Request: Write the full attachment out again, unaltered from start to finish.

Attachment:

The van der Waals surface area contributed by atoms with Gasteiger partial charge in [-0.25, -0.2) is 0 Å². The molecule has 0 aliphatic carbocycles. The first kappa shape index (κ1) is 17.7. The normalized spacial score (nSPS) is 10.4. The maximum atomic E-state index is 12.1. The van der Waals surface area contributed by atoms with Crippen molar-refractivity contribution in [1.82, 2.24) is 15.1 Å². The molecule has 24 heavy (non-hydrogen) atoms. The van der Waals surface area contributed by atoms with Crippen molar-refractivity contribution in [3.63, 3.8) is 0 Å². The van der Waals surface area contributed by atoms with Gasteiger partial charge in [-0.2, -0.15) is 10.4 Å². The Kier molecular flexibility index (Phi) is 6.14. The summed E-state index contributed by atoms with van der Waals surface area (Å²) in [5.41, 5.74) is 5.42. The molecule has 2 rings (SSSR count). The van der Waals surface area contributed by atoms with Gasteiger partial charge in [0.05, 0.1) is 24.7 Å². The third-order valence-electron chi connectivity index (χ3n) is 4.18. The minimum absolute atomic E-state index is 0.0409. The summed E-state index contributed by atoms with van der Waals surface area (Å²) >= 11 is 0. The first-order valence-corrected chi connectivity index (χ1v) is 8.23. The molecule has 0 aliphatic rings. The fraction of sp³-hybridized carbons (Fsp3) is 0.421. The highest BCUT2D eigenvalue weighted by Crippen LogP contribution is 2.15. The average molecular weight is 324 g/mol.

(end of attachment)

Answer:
The van der Waals surface area contributed by atoms with Gasteiger partial charge in [-0.25, -0.2) is 0 Å². The molecule has 0 aliphatic carbocycles. The first kappa shape index (κ1) is 17.7. The normalized spacial score (nSPS) is 10.4. The maximum atomic E-state index is 12.1. The van der Waals surface area contributed by atoms with Crippen molar-refractivity contribution in [1.82, 2.24) is 15.1 Å². The molecule has 24 heavy (non-hydrogen) atoms. The van der Waals surface area contributed by atoms with Crippen molar-refractivity contribution in [3.63, 3.8) is 0 Å². The van der Waals surface area contributed by atoms with Gasteiger partial charge in [-0.2, -0.15) is 10.4 Å². The Kier molecular flexibility index (Phi) is 6.14. The summed E-state index contributed by atoms with van der Waals surface area (Å²) in [5.41, 5.74) is 5.42. The molecule has 2 rings (SSSR count). The van der Waals surface area contributed by atoms with Gasteiger partial charge in [0.05, 0.1) is 24.7 Å². The third-order valence-electron chi connectivity index (χ3n) is 4.18. The minimum absolute atomic E-state index is 0.0409. The summed E-state index contributed by atoms with van der Waals surface area (Å²) >= 11 is 0. The first-order valence-corrected chi connectivity index (χ1v) is 8.23. The molecule has 0 aliphatic rings. The fraction of sp³-hybridized carbons (Fsp3) is 0.421. The highest BCUT2D eigenvalue weighted by Crippen LogP contribution is 2.15. The average molecular weight is 324 g/mol.